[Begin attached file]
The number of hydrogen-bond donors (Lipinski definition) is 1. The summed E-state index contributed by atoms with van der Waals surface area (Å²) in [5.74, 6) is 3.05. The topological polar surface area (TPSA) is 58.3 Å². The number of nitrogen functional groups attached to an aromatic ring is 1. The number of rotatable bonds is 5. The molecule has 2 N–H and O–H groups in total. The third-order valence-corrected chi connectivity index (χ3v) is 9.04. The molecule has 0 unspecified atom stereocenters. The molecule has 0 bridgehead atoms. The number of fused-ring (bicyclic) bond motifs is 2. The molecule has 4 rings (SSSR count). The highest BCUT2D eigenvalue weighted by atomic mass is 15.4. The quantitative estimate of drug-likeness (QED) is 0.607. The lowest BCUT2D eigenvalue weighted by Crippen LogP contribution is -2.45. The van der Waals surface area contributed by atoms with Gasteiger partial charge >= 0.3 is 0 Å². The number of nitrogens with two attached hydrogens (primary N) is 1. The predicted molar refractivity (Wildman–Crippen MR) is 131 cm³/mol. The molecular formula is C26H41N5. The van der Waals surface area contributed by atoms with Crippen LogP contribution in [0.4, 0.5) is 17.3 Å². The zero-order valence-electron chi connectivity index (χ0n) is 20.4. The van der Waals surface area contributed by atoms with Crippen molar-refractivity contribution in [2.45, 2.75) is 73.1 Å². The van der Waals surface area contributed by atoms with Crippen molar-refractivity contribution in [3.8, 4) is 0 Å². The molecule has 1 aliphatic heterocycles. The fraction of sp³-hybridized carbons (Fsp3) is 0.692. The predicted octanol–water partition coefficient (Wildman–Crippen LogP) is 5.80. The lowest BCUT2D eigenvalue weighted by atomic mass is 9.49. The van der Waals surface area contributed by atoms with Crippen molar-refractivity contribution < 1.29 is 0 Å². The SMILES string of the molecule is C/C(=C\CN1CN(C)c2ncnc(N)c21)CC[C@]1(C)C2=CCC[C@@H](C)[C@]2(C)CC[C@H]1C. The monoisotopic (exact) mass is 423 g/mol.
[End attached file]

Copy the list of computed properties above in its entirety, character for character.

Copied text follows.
The number of hydrogen-bond donors (Lipinski definition) is 1. The summed E-state index contributed by atoms with van der Waals surface area (Å²) in [5.74, 6) is 3.05. The topological polar surface area (TPSA) is 58.3 Å². The number of nitrogen functional groups attached to an aromatic ring is 1. The number of rotatable bonds is 5. The molecule has 2 N–H and O–H groups in total. The third-order valence-corrected chi connectivity index (χ3v) is 9.04. The molecule has 0 unspecified atom stereocenters. The molecule has 0 bridgehead atoms. The number of fused-ring (bicyclic) bond motifs is 2. The molecule has 4 rings (SSSR count). The highest BCUT2D eigenvalue weighted by atomic mass is 15.4. The quantitative estimate of drug-likeness (QED) is 0.607. The lowest BCUT2D eigenvalue weighted by Crippen LogP contribution is -2.45. The van der Waals surface area contributed by atoms with Gasteiger partial charge >= 0.3 is 0 Å². The number of nitrogens with two attached hydrogens (primary N) is 1. The predicted molar refractivity (Wildman–Crippen MR) is 131 cm³/mol. The molecular formula is C26H41N5. The van der Waals surface area contributed by atoms with Crippen LogP contribution in [0.4, 0.5) is 17.3 Å². The zero-order valence-electron chi connectivity index (χ0n) is 20.4. The van der Waals surface area contributed by atoms with Crippen molar-refractivity contribution in [2.45, 2.75) is 73.1 Å². The van der Waals surface area contributed by atoms with Crippen molar-refractivity contribution in [3.8, 4) is 0 Å². The molecule has 1 aliphatic heterocycles. The fraction of sp³-hybridized carbons (Fsp3) is 0.692. The predicted octanol–water partition coefficient (Wildman–Crippen LogP) is 5.80. The lowest BCUT2D eigenvalue weighted by atomic mass is 9.49. The van der Waals surface area contributed by atoms with Crippen molar-refractivity contribution < 1.29 is 0 Å². The SMILES string of the molecule is C/C(=C\CN1CN(C)c2ncnc(N)c21)CC[C@]1(C)C2=CCC[C@@H](C)[C@]2(C)CC[C@H]1C. The monoisotopic (exact) mass is 423 g/mol.